Over the weekend, First Amendment impresario Floyd Abramsaddressed two controversial Internet piracy bills, the Senate’s Protect IP Act (PIPA) and the House version, the Stop Online Piracy Act (SOPA). He argued that the bill, designed to stop Internet theft of intellectual property, has been denounced by critics for setting up “ ‘walled gardens patrolled by government censors.’ Or derided as imparting ‘major features’ of ‘China’s Great Firewall’ to America. And accused of being ‘potentially politically repressive.’ ” He contends, “This is not serious criticism. The proposition that efforts to enforce the Copyright Act on the Internet amount to some sort of censorship, let alone Chinese-level censorship, is not merely fanciful. It trivializes the pain inflicted by actual censorship that occurs in repressive states throughout the world. Chinese dissidents do not yearn for freedom in order to download pirated movies.”
I don’t quarrel with his assertion that it is hysterical to regard enforcement of libel and copyright infringement on the Internet as the beginning of a totalitarian state. But he misses the real point of sober-minded critics: The bill is unnecessarily overbroad and a formula for a host of undesirable and unintended consequences.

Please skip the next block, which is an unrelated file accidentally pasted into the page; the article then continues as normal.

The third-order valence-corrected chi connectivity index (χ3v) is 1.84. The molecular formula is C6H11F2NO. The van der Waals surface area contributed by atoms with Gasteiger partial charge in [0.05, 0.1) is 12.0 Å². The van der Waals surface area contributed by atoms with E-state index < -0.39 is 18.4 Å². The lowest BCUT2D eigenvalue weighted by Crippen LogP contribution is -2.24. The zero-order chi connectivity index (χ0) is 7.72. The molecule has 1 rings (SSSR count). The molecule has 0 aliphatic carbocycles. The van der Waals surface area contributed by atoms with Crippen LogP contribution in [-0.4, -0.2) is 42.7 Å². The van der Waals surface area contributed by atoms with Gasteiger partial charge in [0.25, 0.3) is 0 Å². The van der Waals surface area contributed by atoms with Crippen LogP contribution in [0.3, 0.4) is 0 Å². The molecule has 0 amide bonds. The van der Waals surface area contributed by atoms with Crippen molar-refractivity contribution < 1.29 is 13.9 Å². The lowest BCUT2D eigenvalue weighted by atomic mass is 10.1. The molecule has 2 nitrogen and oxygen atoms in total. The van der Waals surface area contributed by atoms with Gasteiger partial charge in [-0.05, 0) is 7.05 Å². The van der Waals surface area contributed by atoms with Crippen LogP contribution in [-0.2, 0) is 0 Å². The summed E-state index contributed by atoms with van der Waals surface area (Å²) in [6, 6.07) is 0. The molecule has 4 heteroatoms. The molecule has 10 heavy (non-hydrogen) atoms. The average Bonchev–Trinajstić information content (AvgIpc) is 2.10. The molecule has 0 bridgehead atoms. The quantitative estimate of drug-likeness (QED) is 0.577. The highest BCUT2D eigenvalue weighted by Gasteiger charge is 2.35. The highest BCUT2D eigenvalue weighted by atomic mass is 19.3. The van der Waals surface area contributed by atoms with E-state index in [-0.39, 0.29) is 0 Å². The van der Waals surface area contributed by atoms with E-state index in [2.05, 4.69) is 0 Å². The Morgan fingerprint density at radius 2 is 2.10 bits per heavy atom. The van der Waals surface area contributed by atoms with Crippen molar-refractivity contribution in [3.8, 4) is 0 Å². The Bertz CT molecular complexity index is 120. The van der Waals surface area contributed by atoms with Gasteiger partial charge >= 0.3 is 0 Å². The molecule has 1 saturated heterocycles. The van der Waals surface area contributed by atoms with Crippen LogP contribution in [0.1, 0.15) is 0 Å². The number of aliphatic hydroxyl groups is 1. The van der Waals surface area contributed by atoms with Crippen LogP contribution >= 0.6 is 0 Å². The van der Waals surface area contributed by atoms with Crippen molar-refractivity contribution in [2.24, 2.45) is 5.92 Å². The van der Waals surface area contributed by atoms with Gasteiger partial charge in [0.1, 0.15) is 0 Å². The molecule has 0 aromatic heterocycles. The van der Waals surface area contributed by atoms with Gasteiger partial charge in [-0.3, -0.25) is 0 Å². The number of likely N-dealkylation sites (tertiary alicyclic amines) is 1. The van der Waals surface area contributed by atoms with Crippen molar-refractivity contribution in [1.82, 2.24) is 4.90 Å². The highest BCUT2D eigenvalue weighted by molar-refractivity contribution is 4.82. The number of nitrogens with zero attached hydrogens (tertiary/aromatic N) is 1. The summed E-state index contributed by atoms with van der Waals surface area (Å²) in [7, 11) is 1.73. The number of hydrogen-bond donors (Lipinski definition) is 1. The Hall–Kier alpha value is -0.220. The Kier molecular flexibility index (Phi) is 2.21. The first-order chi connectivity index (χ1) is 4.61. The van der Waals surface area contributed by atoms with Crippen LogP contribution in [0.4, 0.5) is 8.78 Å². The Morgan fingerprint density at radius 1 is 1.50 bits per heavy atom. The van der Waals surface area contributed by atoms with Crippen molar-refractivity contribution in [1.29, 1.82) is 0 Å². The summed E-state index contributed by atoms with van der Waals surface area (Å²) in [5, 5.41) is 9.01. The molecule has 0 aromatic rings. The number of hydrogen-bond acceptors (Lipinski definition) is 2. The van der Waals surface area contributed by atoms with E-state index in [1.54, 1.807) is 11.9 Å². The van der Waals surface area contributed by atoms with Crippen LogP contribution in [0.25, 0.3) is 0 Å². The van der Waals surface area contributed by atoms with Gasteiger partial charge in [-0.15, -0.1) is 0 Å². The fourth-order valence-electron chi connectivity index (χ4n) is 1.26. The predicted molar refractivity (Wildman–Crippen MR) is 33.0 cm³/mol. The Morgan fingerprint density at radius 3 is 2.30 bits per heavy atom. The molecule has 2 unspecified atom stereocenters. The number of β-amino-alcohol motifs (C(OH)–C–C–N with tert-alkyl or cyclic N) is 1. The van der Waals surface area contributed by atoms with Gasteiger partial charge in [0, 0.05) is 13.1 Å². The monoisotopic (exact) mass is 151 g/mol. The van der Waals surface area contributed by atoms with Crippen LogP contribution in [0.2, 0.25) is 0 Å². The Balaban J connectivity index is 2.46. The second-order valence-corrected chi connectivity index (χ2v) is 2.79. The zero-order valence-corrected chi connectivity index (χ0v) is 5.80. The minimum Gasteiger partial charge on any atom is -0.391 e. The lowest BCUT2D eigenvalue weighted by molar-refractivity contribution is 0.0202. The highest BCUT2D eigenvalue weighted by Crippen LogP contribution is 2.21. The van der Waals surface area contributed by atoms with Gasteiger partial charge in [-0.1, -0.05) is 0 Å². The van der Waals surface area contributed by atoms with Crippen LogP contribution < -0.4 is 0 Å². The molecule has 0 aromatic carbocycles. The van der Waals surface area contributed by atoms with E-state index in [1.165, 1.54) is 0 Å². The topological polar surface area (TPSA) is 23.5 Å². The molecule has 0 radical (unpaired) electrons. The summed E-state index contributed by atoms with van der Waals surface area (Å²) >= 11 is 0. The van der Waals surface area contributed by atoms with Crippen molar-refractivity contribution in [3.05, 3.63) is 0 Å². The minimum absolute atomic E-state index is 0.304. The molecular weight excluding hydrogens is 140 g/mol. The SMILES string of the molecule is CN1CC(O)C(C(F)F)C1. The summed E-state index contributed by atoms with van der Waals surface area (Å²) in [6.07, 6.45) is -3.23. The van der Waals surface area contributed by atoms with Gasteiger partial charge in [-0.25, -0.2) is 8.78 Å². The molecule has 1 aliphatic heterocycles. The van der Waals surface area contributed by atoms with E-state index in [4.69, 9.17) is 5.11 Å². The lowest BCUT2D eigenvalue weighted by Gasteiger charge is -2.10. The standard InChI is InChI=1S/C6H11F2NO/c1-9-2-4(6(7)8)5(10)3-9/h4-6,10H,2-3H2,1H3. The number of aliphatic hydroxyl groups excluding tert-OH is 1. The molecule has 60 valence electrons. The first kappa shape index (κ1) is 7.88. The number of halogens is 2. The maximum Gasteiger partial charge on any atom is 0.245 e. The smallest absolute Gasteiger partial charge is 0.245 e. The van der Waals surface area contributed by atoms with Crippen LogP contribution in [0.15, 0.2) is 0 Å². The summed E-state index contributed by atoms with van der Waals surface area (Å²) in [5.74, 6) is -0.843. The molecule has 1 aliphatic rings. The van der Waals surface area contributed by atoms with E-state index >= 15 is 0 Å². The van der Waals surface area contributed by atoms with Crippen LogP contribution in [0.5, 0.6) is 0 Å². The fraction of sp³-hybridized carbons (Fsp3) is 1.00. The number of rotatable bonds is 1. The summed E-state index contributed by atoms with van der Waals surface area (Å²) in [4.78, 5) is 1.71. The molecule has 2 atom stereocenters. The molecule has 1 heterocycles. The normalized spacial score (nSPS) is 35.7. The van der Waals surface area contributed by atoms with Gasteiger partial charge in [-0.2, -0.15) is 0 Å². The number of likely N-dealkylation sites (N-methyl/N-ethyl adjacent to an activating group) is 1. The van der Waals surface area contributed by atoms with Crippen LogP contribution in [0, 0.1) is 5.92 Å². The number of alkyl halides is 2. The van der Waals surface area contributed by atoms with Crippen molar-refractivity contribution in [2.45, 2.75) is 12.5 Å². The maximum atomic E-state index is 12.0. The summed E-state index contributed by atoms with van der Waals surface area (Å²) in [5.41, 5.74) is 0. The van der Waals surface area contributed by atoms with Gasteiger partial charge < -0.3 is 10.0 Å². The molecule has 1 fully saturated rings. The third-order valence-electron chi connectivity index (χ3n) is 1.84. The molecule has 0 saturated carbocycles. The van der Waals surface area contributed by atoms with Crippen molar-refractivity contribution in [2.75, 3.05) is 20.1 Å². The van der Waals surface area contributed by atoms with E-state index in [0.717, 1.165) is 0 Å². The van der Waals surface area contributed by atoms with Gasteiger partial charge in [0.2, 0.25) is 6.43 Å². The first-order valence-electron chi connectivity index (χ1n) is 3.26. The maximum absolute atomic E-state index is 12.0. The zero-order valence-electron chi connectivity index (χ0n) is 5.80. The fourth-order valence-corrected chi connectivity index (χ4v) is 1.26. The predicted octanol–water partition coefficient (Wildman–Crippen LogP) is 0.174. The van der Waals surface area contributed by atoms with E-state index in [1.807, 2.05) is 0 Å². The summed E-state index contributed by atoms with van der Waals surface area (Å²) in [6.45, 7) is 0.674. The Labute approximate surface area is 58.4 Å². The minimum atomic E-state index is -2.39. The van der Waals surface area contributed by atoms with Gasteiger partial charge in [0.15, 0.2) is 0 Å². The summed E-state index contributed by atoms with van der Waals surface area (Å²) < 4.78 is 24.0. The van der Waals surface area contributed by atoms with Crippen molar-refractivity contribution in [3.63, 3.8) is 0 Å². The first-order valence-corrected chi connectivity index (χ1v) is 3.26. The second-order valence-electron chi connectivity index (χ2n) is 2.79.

ABC News reported last month on the overbroad nature of the remedies that would be available:
Eric Schmidt, executive chairman of Google, said the bills would overdo it — giving copyright holders and government the power to cut off Web sites unreasonably. They could be shut down, and search engines such as Google, Bing and Yahoo could be stopped from linking to them.
“The solutions are draconian,” Schmidt said Tuesday at the MIT Sloan School of Management. “There’s a bill that would require ISPs [Internet service providers] to remove URLs from the Web, which is also known as censorship last time I checked.”